Tuesday, October 16, 2012

Reader's Diary #880- Joseph Conrad: Heart of Darkness

Finally knocking another classic off my tbr list, I'm now surprised it's taken me this long. Had I done any research at all I would have discovered it's a novella at only 88 pages. No matter how difficult, I can do 88 pages.

And it was a little difficult. Not Hubert Aquin Next Episode difficult, but certainly a thinker. For the very few remaining people out there left to read it, Heart of Darkness is narrated by a character named Charlie Marlow who is aboard a sailboat on the Thames, waiting for the tide to rise before they set out. To his fellow passengers, Marlow recounts a trip he made sailing into Africa and meeting with an infamous character named Kurtz, a fellow European who has gone there to export ivory and who winds up going crazy with new found power.

Perhaps it's the frame story that gives Marlow's tale the air of a parable. There wisdom behind his story, it's a matter of finding the significance. Alas, the wisdom seems rather dire. Could it be that we are all possible of evil, of greed, of injustice toward our fellow man? I read a poem yesterday by Renaltta Arluk in which she discusses the British who fled to Canada to avoid oppression, "only to discover their own humanity/ was knowing how to rule." It seems to supplement the plot of Heart of Darkness, only Conrad doesn't seem to point fingers solely at the British or the Belgiums or any particular group for that matter. At the beginning Marlow surmises that it must have been similar when the Romans first conquered Britons. The message seems to be that all societies and individuals have the potential to let greed consume them to the point of dominating and exploiting others. Reminds me of the Saturday Night Live iPhone 5 sketch this past weekend. Did you see it? The horror, the horror.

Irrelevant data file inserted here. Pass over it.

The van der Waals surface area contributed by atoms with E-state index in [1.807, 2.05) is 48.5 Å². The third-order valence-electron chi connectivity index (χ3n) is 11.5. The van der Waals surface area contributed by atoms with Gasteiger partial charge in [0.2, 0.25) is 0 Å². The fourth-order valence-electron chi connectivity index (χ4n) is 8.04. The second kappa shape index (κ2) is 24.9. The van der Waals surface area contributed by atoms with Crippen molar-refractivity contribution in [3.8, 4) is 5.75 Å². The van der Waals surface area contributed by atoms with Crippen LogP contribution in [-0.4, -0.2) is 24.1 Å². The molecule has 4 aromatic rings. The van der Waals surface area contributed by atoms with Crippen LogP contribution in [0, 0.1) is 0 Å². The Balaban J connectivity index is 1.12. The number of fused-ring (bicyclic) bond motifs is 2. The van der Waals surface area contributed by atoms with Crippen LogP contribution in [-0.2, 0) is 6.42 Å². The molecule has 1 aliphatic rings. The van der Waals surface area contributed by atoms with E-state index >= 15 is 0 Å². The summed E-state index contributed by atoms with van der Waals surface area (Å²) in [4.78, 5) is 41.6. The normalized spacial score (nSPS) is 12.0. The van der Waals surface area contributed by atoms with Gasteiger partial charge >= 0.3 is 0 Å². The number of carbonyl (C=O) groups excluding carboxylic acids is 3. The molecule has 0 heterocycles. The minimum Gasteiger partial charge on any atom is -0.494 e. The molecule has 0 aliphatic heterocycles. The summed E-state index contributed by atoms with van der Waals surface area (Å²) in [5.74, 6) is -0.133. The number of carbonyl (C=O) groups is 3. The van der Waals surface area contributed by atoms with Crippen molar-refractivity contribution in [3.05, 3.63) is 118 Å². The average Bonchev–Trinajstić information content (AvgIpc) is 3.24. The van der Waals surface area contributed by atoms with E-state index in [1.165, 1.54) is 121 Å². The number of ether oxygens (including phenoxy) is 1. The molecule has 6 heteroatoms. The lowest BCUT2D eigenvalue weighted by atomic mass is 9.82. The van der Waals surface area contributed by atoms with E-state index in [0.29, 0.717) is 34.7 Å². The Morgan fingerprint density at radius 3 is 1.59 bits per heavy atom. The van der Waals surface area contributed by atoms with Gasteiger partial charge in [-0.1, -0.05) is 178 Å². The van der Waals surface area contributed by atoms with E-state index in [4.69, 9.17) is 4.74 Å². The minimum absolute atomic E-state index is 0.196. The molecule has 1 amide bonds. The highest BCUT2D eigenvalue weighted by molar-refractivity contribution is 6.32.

Eric P said...

Now you are well prepared to tackle Timothy Findley's Headhunter, which incidentally I have finally gotten around to reviewing. Of course, Headhunter is more like 500 pages!

John Mutford said...

It was only while reading this book that I'd even heard of that Timothy Findley book. Sounds interesting! (But too long.)